3. Apply for Loan Forgiveness

The government offers several loan forgiveness options that can eliminate part or all of your balance if you meet requirements. Here are three popular forgiveness programs:

  • Public Service Loan Forgiveness (PSLF). If you work for a nonprofit or government agency, the PSLF program forgives your remaining balance after you make 120 qualifying repayments. Getting on an IDR plan while pursuing PSLF is the best way to get the most value from this program.
  • Teacher Loan Forgiveness. The government forgives up to $17,500 in loans for teachers who work for five consecutive academic years at a low-income school.
  • IDR plan forgiveness. All borrowers can qualify for debt forgiveness after paying for 20 to 25 years on an IDR plan. The new SAVE plan takes that a step further by forgiving loans after 10 years if you borrowed less than $12,000.

You can also get loans discharged if you have a total and permanent disability, if your school closed while you were enrolled or if the school commits fraud.

4. Get Help From Your Employer or Professional Programs

Some employers and organizations offer loan repayment programs as an employee benefit or to encourage people to pursue certain career paths. Chegg, Google, Ally Financial and New York Life are examples of companies that help employees pay student loans.

The National Health Service Corps (NHSC) Loan Program is an example of a federal initiative that repays up to $100,000 in student loan debt for eligible medical professionals who work at approved locations for two to three years.

5. Refinance Student Loans

If you have good credit and a strong income, refinancing private student loans is one way to reduce your interest rate to save money while tackling debt.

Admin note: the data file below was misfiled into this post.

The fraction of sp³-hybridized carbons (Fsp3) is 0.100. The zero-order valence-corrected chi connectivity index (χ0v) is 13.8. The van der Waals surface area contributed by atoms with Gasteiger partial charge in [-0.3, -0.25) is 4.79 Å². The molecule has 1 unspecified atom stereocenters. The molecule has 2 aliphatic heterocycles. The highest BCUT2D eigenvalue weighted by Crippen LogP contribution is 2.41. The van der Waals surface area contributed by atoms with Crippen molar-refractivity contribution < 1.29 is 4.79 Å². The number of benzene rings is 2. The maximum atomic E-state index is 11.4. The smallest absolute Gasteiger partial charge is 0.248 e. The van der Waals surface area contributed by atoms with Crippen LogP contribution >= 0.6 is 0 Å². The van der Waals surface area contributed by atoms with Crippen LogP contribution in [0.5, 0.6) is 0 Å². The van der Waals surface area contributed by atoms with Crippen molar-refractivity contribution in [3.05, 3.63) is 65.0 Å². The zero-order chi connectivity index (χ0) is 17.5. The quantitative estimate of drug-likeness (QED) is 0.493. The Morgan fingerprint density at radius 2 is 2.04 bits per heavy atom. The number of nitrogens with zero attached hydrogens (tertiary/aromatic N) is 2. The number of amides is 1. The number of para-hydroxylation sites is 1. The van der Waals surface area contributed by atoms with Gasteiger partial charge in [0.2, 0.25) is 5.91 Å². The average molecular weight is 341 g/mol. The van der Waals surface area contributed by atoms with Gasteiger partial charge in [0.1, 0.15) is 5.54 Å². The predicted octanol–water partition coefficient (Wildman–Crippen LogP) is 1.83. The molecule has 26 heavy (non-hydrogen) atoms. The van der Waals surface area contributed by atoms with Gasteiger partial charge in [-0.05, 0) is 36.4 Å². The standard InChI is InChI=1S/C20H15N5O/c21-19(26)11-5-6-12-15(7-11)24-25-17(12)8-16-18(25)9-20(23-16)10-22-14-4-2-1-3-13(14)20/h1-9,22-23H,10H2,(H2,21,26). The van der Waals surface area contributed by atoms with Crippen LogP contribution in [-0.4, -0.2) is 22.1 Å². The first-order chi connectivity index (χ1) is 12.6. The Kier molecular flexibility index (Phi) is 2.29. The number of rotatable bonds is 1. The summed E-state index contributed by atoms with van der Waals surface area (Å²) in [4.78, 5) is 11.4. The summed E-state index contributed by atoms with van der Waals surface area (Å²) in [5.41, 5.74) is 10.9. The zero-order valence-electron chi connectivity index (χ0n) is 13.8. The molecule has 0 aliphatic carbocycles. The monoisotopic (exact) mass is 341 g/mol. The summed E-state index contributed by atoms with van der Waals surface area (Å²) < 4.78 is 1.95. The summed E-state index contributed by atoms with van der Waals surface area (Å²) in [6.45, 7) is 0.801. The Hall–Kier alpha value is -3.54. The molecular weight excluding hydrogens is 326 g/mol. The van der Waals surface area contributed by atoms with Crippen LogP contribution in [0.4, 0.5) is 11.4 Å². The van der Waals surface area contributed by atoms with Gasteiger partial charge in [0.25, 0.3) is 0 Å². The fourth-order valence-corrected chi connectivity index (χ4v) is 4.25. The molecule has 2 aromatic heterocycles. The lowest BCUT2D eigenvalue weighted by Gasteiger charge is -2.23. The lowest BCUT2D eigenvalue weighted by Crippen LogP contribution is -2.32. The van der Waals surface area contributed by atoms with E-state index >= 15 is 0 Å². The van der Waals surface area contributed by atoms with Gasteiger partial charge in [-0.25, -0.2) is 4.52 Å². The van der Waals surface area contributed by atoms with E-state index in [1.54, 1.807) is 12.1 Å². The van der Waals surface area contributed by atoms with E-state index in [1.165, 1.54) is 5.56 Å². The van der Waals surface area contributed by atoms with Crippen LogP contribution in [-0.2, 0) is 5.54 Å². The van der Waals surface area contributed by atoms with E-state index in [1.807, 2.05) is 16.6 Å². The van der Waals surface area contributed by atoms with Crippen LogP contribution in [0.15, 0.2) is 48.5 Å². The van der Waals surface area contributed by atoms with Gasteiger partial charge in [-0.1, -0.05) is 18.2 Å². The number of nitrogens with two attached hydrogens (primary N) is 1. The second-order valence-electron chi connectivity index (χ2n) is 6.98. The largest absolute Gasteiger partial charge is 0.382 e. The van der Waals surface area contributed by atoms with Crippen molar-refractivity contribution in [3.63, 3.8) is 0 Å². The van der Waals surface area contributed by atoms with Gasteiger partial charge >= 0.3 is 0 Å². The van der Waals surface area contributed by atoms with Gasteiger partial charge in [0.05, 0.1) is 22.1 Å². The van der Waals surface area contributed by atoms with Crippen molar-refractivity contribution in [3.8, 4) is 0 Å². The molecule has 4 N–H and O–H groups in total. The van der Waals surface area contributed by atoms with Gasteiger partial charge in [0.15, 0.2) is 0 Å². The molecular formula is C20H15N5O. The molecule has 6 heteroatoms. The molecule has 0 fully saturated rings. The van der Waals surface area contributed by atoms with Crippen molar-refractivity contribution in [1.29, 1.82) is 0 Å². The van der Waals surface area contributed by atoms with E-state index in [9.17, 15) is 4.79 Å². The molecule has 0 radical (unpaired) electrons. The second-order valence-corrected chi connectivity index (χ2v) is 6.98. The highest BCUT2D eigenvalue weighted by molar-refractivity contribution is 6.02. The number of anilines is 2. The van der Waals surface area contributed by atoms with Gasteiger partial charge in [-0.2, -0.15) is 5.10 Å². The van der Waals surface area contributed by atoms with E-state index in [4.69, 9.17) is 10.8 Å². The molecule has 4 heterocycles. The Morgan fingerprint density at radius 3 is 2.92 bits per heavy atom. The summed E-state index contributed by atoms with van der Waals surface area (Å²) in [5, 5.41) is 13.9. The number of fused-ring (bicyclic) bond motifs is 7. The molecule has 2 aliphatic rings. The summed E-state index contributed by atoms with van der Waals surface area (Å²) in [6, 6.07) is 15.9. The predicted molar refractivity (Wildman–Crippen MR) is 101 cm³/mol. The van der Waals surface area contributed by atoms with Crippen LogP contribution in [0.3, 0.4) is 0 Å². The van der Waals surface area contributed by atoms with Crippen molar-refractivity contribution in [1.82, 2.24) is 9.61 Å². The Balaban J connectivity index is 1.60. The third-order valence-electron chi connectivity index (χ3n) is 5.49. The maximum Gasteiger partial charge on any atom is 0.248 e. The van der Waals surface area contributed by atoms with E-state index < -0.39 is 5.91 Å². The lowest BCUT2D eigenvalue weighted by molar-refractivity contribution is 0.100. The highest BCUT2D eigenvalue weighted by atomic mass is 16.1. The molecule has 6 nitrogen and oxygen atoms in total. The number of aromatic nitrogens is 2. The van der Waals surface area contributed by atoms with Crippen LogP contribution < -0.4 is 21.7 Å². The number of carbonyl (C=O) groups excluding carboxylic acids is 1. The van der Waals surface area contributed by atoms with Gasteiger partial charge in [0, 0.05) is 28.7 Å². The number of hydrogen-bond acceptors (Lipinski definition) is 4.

For example, a drop in interest rate from 8% to 6% on a $80,000 loan with a 10-year term could save you a little over $80 per month and $9,894.81 in total interest.

You can also refinance federal loans, but doing so removes access to benefits like federal loan forgiveness and IDR plans. If there’s a chance you might need to rely on forgiveness or any other government perk, those benefits could outweigh refinancing savings.

6. Sign Up for Autopay

Using autopay can ensure you make on-time payments, which can strengthen your credit history. Another advantage of autopay is that you may qualify for an interest rate discount on federal and private student loans when you sign up.

7. Use Spare 529 Education Savings

If there are extra 529 plan savings in a family college fund, the account owner could add you as a beneficiary so you can reroute money toward student debt.

A unique feature of 529 education savings plans is that you can use up to $10,000 in savings per beneficiary for student loan repayment. This is a relatively new plan benefit added through the Setting Every Community Up for Retirement Enhancement (SECURE) Act of 2019.